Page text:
Know the current standards.
IF YOU PREPARE medications to meet unique patient needs, stop and ensure you are up to speed on United States Pharmacopeia (USP) standards to help ensure patients receive quality medications that are free of contaminants.
In the United States, millions of medications are compounded (prepared) each year to meet the unique needs of individual patients. Compounding provides access to medication for patients who may not be able to use commercially available formulations because of dosing requirements, allergies, rare diseases, or other health conditions.
Compounded medications can be sterile or nonsterile. Understanding the risks inherent in each and incorporating established standards into daily clinical practice are essential to patient safety. Although compounding is essential to meeting specific patient healthcare needs, compounded drugs made without the guidance of standards may be subpotent, superpotent, or contaminated, exposing patients to significant risk of adverse events or even death.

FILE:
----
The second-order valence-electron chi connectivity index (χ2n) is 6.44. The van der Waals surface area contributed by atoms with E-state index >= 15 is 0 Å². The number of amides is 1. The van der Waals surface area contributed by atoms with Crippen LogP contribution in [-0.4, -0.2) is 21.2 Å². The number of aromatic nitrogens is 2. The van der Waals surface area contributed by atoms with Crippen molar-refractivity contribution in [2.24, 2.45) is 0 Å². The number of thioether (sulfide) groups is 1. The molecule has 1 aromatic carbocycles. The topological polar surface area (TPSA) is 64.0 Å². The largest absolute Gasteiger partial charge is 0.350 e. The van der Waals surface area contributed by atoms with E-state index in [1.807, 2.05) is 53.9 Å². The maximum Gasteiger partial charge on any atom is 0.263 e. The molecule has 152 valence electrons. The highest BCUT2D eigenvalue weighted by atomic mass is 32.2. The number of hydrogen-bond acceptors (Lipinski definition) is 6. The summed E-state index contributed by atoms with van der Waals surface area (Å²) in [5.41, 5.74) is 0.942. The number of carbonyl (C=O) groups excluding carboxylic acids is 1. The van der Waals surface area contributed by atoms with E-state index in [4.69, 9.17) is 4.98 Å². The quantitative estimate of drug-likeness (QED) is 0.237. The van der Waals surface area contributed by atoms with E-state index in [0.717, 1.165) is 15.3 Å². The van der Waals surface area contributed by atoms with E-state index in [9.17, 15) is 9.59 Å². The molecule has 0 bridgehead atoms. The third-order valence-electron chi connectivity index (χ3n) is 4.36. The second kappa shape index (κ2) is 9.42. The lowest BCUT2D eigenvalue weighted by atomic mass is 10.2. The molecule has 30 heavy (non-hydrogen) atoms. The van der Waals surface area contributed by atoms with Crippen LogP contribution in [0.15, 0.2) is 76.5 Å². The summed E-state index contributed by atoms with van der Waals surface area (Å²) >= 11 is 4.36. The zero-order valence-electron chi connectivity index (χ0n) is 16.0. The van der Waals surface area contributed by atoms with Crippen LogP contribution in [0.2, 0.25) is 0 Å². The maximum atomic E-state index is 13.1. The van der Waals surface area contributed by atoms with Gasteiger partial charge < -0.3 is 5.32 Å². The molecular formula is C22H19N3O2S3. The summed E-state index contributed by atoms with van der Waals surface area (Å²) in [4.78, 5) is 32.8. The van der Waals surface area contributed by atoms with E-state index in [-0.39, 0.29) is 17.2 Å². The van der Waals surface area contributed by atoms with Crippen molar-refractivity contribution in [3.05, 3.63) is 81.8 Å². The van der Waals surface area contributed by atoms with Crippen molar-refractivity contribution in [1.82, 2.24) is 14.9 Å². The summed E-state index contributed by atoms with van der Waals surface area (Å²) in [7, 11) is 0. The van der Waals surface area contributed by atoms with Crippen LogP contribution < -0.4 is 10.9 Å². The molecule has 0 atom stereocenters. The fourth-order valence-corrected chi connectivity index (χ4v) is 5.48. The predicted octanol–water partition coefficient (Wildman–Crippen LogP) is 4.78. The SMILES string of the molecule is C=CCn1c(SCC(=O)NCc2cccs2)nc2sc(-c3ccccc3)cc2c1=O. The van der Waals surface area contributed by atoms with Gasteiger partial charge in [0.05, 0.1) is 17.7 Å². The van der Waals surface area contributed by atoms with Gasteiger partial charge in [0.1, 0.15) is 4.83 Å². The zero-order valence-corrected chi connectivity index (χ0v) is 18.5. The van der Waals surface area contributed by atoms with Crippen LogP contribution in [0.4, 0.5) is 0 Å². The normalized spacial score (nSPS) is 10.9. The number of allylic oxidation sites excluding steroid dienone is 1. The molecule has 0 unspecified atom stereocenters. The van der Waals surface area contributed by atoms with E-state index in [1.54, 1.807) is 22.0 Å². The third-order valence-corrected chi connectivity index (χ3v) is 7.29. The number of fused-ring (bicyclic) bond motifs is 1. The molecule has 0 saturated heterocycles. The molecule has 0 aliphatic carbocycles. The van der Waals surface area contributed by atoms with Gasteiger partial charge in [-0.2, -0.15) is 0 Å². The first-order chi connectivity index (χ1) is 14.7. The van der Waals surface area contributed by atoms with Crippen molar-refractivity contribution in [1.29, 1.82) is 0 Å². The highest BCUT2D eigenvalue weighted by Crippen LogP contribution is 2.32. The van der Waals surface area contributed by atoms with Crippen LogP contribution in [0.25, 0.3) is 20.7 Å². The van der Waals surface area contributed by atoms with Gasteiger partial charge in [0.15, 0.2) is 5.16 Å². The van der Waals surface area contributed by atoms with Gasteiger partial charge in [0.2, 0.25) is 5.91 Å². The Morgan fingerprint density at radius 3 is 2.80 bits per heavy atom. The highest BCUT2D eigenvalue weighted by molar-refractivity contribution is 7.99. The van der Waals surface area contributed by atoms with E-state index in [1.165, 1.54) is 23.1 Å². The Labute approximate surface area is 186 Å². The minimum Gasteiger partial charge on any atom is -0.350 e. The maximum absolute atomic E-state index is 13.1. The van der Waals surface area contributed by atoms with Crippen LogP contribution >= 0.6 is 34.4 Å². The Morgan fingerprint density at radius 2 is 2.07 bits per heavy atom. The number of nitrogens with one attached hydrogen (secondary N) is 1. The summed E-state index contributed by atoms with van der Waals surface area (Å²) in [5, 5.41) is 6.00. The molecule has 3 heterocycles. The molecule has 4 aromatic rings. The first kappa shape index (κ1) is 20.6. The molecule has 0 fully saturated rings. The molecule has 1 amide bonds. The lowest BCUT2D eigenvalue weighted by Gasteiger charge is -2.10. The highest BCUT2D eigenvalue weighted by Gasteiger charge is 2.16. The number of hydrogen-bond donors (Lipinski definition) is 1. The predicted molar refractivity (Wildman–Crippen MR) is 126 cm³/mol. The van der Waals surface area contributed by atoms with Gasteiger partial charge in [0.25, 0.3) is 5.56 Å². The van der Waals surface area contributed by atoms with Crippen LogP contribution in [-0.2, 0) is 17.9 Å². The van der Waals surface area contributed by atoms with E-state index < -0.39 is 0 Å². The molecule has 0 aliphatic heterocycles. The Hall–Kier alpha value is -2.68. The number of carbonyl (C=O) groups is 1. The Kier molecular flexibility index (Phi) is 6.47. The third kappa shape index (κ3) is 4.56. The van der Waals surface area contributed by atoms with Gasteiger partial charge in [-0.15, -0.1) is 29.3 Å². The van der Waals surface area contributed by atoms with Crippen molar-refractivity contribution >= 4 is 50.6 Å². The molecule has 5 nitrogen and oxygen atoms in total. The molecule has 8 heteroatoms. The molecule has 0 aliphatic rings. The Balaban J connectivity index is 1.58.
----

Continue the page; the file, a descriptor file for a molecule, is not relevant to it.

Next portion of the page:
Compounded sterile preparations are potentially more hazardous to patients because they’re more likely to be administered into sterile body spaces such as the central nervous or vascular system, eyes, or joints. These spaces are typically microbe free, and the introduction of contaminants can lead to infection, serious injury, or even death. In addition, incorrect ingredients or incorrect quantities of ingredients can result in medicine that is not therapeutically effective or is toxic to the patient.
To help reduce patient risks, USP provides standards, such as USP General Chapters <795>, <797>, and <800>, for preparing quality compounded medications. (See At a glance: USP compounding chapters.)
USP is a not-for-profit, science-driven organization that has an established process for convening independent experts in the development and maintenance of healthcare quality standards.
Staying up-to-date is an important aspect of public health advancement, so USP is revising the compounding chapters to better align the standards with changes and advances in science and clinical practice and to help ensure quality compounded preparations. The chapters are anticipated to be official in December 2019.
Shawn Becker is senior director and Loredana I. Jinga is director of Healthcare Quality & Safety at USP.